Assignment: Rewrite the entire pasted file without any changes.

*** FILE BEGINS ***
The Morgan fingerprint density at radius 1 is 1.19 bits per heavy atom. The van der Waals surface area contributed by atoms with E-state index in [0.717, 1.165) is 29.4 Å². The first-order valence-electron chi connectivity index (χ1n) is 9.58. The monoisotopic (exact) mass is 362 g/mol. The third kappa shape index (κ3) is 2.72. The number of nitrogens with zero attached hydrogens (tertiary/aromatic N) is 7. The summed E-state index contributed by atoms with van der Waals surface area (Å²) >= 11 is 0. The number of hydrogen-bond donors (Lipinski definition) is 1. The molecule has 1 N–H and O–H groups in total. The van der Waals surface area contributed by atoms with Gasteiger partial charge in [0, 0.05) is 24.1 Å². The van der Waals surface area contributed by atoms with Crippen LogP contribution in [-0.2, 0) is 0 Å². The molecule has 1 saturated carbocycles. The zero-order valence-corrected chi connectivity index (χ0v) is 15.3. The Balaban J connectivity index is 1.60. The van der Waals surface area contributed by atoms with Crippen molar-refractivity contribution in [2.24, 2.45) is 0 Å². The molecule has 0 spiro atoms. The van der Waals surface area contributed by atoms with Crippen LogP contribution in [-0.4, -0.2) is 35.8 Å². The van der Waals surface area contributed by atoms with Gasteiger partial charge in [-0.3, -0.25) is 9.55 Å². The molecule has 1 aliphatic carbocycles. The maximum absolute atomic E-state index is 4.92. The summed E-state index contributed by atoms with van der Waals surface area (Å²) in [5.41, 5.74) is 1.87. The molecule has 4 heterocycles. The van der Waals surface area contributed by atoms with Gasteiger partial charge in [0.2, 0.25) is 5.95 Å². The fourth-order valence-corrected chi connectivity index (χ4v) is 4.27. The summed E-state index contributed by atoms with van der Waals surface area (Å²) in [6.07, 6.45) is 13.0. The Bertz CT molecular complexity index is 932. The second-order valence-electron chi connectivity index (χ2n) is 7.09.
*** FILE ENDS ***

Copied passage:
The Morgan fingerprint density at radius 1 is 1.19 bits per heavy atom. The van der Waals surface area contributed by atoms with E-state index in [0.717, 1.165) is 29.4 Å². The first-order valence-electron chi connectivity index (χ1n) is 9.58. The monoisotopic (exact) mass is 362 g/mol. The third kappa shape index (κ3) is 2.72. The number of nitrogens with zero attached hydrogens (tertiary/aromatic N) is 7. The summed E-state index contributed by atoms with van der Waals surface area (Å²) >= 11 is 0. The number of hydrogen-bond donors (Lipinski definition) is 1. The molecule has 1 N–H and O–H groups in total. The van der Waals surface area contributed by atoms with Gasteiger partial charge in [0, 0.05) is 24.1 Å². The van der Waals surface area contributed by atoms with Crippen LogP contribution in [-0.2, 0) is 0 Å². The molecule has 1 saturated carbocycles. The zero-order valence-corrected chi connectivity index (χ0v) is 15.3. The Balaban J connectivity index is 1.60. The van der Waals surface area contributed by atoms with Crippen molar-refractivity contribution in [2.24, 2.45) is 0 Å². The molecule has 0 spiro atoms. The van der Waals surface area contributed by atoms with Crippen LogP contribution in [-0.4, -0.2) is 35.8 Å². The van der Waals surface area contributed by atoms with Gasteiger partial charge in [-0.3, -0.25) is 9.55 Å². The molecule has 1 aliphatic carbocycles. The maximum absolute atomic E-state index is 4.92. The summed E-state index contributed by atoms with van der Waals surface area (Å²) in [5.41, 5.74) is 1.87. The molecule has 4 heterocycles. The van der Waals surface area contributed by atoms with Gasteiger partial charge in [0.2, 0.25) is 5.95 Å². The fourth-order valence-corrected chi connectivity index (χ4v) is 4.27. The summed E-state index contributed by atoms with van der Waals surface area (Å²) in [6.07, 6.45) is 13.0. The Bertz CT molecular complexity index is 932. The second-order valence-electron chi connectivity index (χ2n) is 7.09.